When you get excited coming back from the grocery store and bragging to your other thrifty friends about how much money you saved using coupons (my average amount is 50% of the price). WOOT!


Sharron Blezard October 28, 2012 at 7:18 pm

…your idea of retail therapy is the joy of finding a vintage wool coat at Goodwill, organic tomatoes and awesome regional brand sauce at the Dollar store, and being gifted your daughter’s “hand-me-ups.”
…you make jelly out of apple peels and relish out of excess green tomatoes
…you can think of 50 ways to eat zucchini and love it
…you are thrilled to learn more tips for better living from other non-consumers.


Laura Davidson October 28, 2012 at 7:19 pm

Another one!! I’m learning to cook more and more out of my cookbook, than out of a box. I get excited when I try a new recipe and it’s really good! (And so much more healthy than processed foods).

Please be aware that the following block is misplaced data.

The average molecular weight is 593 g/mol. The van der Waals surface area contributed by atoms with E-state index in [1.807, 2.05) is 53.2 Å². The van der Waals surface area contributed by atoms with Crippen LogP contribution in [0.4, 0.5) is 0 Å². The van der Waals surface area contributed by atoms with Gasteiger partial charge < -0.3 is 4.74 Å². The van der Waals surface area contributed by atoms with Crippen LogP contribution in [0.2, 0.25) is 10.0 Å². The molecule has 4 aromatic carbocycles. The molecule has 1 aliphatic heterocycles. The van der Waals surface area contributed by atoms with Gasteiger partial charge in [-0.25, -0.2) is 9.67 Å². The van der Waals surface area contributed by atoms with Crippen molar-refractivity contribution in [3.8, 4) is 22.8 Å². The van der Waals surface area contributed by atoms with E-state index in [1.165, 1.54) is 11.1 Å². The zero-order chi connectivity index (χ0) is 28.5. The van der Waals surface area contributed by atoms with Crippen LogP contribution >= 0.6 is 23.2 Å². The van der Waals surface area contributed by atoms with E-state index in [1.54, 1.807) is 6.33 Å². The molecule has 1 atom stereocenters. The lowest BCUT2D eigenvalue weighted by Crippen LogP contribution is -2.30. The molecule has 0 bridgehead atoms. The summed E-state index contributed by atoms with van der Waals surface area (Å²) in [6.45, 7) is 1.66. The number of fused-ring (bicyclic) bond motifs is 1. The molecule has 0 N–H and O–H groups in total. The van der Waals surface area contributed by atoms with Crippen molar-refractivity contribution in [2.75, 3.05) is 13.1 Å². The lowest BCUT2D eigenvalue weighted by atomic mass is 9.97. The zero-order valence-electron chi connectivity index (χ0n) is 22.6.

Barb October 28, 2012 at 7:20 pm

Katy, you are certainly more frugal and no-consumery than I am. But I get many good ideas and inspiration from reading your blog. We don’t all need to be identical. Everyone is in a different place in life with different needs and circumstances. My husband and I are definitely paring down and bringing far less into our home. Thank you for all your grat suggestions.


Laura's Last Ditch--Vintage Kitchenwares October 28, 2012 at 7:33 pm

It seems like the frugal mentality for most people is “I want the same thing everyone else has or does, only cheaper.” A non-consumer looks different than that.


AFS October 28, 2012 at 9:04 pm

-You know every second hand store in a 20-mile radius of home or work.
My work takes me all over a two county area and I know most of the thrift stores. Every once in a while I find a new one.
-You dislike garage saleing because it’s a waste of gas.